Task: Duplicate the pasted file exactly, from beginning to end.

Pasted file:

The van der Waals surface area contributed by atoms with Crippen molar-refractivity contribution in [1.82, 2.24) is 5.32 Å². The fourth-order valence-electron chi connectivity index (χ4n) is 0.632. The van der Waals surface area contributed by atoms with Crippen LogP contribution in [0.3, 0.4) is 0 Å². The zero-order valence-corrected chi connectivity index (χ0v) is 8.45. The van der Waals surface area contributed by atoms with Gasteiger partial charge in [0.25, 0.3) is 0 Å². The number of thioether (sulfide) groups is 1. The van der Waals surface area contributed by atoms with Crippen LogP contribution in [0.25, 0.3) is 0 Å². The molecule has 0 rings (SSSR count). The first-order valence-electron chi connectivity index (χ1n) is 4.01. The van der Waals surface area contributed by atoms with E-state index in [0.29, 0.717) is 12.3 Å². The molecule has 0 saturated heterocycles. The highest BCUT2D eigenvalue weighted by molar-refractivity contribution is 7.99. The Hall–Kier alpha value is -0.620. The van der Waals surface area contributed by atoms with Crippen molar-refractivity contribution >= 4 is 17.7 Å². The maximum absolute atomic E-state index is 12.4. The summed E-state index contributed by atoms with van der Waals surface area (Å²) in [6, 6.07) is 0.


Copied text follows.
The van der Waals surface area contributed by atoms with Crippen molar-refractivity contribution in [1.82, 2.24) is 5.32 Å². The fourth-order valence-electron chi connectivity index (χ4n) is 0.632. The van der Waals surface area contributed by atoms with Crippen LogP contribution in [0.3, 0.4) is 0 Å². The zero-order valence-corrected chi connectivity index (χ0v) is 8.45. The van der Waals surface area contributed by atoms with Gasteiger partial charge in [0.25, 0.3) is 0 Å². The number of thioether (sulfide) groups is 1. The van der Waals surface area contributed by atoms with Crippen LogP contribution in [0.25, 0.3) is 0 Å². The molecule has 0 rings (SSSR count). The first-order valence-electron chi connectivity index (χ1n) is 4.01. The van der Waals surface area contributed by atoms with E-state index in [0.29, 0.717) is 12.3 Å². The molecule has 0 saturated heterocycles. The highest BCUT2D eigenvalue weighted by molar-refractivity contribution is 7.99. The Hall–Kier alpha value is -0.620. The van der Waals surface area contributed by atoms with Crippen molar-refractivity contribution >= 4 is 17.7 Å². The maximum absolute atomic E-state index is 12.4. The summed E-state index contributed by atoms with van der Waals surface area (Å²) in [6, 6.07) is 0.